Sorry, I don't have either one, though I tested them when I bought my 12-24 Tokina.
IMO, in some respects the Canon is the best of the UWA. It's very resistant to flare, which is always somewhat of a concern with really wide lenses. The 10-22 handles flare unusually well. Yes, it's a little plasticky. But no EF-S lens will ever be an L-series anyway, since part of Canon's definition of an "L" is that it must be fully compatible with all EOS cameras and EF-S lenses are only usable on croppers from the 20D/Digital Rebel onward. And, IQ is my main criteria anyway (some of my other non-L Canon lenses are a little plasticky, but take great pics and have proven to be plenty durable). On the other hand, the 10-22 is also about the most expensive of the UWA options. (If it were an L, it would be even more expensive, I'm sure!) For the money they charge, Canon should throw in a lens hood at least. But they don't... so figure on a little more $ for that, too. All the other UWA options include a lens hood. Figure on about $890 for 10-22 and hood.
The Tokina 11-16 is plenty sharp and quite well made. It is more confidence inspiring, though the build may or may not actually make it more durable. I doubt it's any better sealed.. It doesn't offer USM, but in one respect that doesn't matter because even a micro motor gives almost instant focus when the focusing group of the lens only needs to move a very short distance to achieve focus. Not having USM, you don't get Full Time Manual Focus (FTM). That only matters if you manual focus a lot. With the Tokina and other non-USM lenses, you have to shift or switch the lens to manual focus before you can manually focus.
How much do you really need f2.8 on an UWA lens? You "pay a price" for f2.8... This lens is probably the most prone to flare and certainly the narrowest range of focal lengths, of any of the UWA options. It's also about $100 more than the Toki 12-24, though it's still considerably less than the Canon... about $700. I simply could justify the trade-off to get the larger apertures, don't see myself needing f2.8 on an UWA, am usually stopping this type of lens down rather than using it wide open. Someone shooting in low light a lot might want f2.8, though.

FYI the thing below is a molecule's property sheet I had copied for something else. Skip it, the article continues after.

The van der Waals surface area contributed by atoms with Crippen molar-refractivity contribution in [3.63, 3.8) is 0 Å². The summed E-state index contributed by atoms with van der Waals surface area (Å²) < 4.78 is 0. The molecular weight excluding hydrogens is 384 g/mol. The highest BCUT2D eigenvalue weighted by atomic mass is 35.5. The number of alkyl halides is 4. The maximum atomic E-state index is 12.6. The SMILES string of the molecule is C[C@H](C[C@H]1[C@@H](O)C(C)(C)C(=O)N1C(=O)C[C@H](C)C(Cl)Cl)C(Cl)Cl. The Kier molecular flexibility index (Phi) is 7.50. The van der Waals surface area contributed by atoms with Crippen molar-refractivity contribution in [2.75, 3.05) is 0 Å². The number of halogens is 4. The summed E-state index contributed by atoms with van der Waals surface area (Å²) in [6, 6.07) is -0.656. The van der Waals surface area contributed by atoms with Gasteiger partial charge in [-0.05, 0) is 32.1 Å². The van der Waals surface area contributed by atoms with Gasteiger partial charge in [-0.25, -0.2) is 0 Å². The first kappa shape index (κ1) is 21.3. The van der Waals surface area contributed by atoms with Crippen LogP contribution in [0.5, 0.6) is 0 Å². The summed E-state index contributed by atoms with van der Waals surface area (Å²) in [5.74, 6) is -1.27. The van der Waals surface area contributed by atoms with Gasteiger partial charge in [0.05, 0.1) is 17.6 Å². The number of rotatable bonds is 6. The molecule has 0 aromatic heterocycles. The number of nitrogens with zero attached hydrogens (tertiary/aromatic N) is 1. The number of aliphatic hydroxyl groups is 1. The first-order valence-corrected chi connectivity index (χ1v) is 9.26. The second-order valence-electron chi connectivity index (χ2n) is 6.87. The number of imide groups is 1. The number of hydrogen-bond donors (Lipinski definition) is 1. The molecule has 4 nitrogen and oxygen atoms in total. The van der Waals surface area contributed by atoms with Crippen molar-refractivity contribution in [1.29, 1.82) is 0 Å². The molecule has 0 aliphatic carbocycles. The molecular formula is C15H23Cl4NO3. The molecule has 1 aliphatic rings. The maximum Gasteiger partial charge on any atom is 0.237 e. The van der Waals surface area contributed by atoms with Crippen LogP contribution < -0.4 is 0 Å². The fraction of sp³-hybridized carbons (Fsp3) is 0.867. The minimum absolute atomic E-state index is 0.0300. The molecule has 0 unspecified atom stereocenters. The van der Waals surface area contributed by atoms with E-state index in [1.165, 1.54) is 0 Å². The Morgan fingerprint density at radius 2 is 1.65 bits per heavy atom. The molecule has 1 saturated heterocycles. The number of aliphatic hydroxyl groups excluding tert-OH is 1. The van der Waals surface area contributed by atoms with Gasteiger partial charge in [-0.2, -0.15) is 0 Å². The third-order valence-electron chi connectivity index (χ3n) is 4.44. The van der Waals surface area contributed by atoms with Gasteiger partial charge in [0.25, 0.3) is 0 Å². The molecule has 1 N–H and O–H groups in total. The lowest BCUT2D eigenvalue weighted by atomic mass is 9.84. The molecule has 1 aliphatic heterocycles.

I found the Tokina 12-24/4 a nice compromise. IQ close to the same as the Canon and the 11-16, same build as the other Toki, wider range of focal lengths, 12mm is wide enough for me though it's noticeable difference with 10mm or even 8mm. Flare resistance I found good... second only to the Canon. I also like the constant aperture (and f4 is fast enuf for me). A variable aperture can be a pain if using manual flash or studio strobes, which I sometimes do (though not a whole lot with an UWA lens). Finally, I also found the price nice... a few years ago it was a bit cheaper than the $600 it's selling for now.
There is also the Tamron 10-24mm... It wasn't available when I was shopping, so I didn't get to compare it. It's the widest range of focal lengths in an UWA, and one of the cheaper usually under $500. I have heard it's a little soft at the 24mm end of the zoom, but check for yourself since I'm just passing along what I've heard.
I was able to compare another less expensive model, the Sigma 10-20 with variable aperture. It currently is right around $500 too. It was pretty good, but I didn't feel it handled flare nearly as well as the Tokina 12-24 and Canon. However, there is a newer version of this lens now, which might be improved.
There are actually three other Sigma options: 8-16mm, 10-20/3.5 and 12-24mm. I have not used any of these. The 8-16mm is the newest and the widest lens available, without going to the extremes of a fisheye. It does have pretty strong wide angle distortions, but that's not surprising. The 10-20/3.5 is also relatively new... it is the only other constant aperture UWA, besides the two Tokina. It also has HSM focus, which is Sigma's version of USM (so I suspect it would allow for FTM). It's a bit pricier but not the priciest, at $650. The 12-24mm is actually a full frame compatible lens, so is quite a bit pricier at $830 and somewhat wasted on a crop camera, but might interest someone using both formats. It also has fairly strong wide angle distortions, but that's not suprising in the widest lens on the market for a full frame camera. Currently it's a second version of this lens selling, but I don't know the details of how it was revised or what might have been improved.
Hope this helps... have fun shopping!